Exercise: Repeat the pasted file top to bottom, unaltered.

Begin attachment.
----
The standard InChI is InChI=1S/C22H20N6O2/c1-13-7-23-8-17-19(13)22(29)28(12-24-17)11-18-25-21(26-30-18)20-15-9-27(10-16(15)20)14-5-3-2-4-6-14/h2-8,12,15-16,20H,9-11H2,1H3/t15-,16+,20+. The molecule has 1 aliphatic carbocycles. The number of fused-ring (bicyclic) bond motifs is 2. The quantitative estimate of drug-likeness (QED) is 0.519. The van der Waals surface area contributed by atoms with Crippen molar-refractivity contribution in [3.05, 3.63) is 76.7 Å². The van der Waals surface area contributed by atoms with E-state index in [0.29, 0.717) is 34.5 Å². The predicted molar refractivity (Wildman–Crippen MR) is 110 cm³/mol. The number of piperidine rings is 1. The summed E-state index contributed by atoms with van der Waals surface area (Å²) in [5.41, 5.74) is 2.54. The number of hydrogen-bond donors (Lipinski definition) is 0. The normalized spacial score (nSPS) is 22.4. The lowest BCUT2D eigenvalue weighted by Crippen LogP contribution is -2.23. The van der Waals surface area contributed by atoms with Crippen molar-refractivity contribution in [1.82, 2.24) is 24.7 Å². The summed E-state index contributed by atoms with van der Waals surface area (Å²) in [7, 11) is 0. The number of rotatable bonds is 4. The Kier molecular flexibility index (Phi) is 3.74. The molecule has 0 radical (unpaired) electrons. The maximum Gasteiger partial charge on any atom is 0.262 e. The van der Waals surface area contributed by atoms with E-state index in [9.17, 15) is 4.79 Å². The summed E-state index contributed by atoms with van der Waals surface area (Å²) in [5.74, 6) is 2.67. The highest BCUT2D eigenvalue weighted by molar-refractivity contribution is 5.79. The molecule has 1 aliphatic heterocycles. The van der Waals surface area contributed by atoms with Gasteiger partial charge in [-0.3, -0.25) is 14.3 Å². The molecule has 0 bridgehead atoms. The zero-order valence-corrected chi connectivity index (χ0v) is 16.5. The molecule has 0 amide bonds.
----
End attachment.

The standard InChI is InChI=1S/C22H20N6O2/c1-13-7-23-8-17-19(13)22(29)28(12-24-17)11-18-25-21(26-30-18)20-15-9-27(10-16(15)20)14-5-3-2-4-6-14/h2-8,12,15-16,20H,9-11H2,1H3/t15-,16+,20+. The molecule has 1 aliphatic carbocycles. The number of fused-ring (bicyclic) bond motifs is 2. The quantitative estimate of drug-likeness (QED) is 0.519. The van der Waals surface area contributed by atoms with Crippen molar-refractivity contribution in [3.05, 3.63) is 76.7 Å². The van der Waals surface area contributed by atoms with E-state index in [0.29, 0.717) is 34.5 Å². The predicted molar refractivity (Wildman–Crippen MR) is 110 cm³/mol. The number of piperidine rings is 1. The summed E-state index contributed by atoms with van der Waals surface area (Å²) in [5.41, 5.74) is 2.54. The number of hydrogen-bond donors (Lipinski definition) is 0. The normalized spacial score (nSPS) is 22.4. The lowest BCUT2D eigenvalue weighted by Crippen LogP contribution is -2.23. The van der Waals surface area contributed by atoms with Crippen molar-refractivity contribution in [1.82, 2.24) is 24.7 Å². The summed E-state index contributed by atoms with van der Waals surface area (Å²) in [7, 11) is 0. The number of rotatable bonds is 4. The Kier molecular flexibility index (Phi) is 3.74. The molecule has 0 radical (unpaired) electrons. The maximum Gasteiger partial charge on any atom is 0.262 e. The van der Waals surface area contributed by atoms with E-state index in [9.17, 15) is 4.79 Å². The summed E-state index contributed by atoms with van der Waals surface area (Å²) in [5.74, 6) is 2.67. The highest BCUT2D eigenvalue weighted by molar-refractivity contribution is 5.79. The molecule has 1 aliphatic heterocycles. The van der Waals surface area contributed by atoms with Gasteiger partial charge in [-0.3, -0.25) is 14.3 Å². The molecule has 0 bridgehead atoms. The zero-order valence-corrected chi connectivity index (χ0v) is 16.5. The molecule has 0 amide bonds.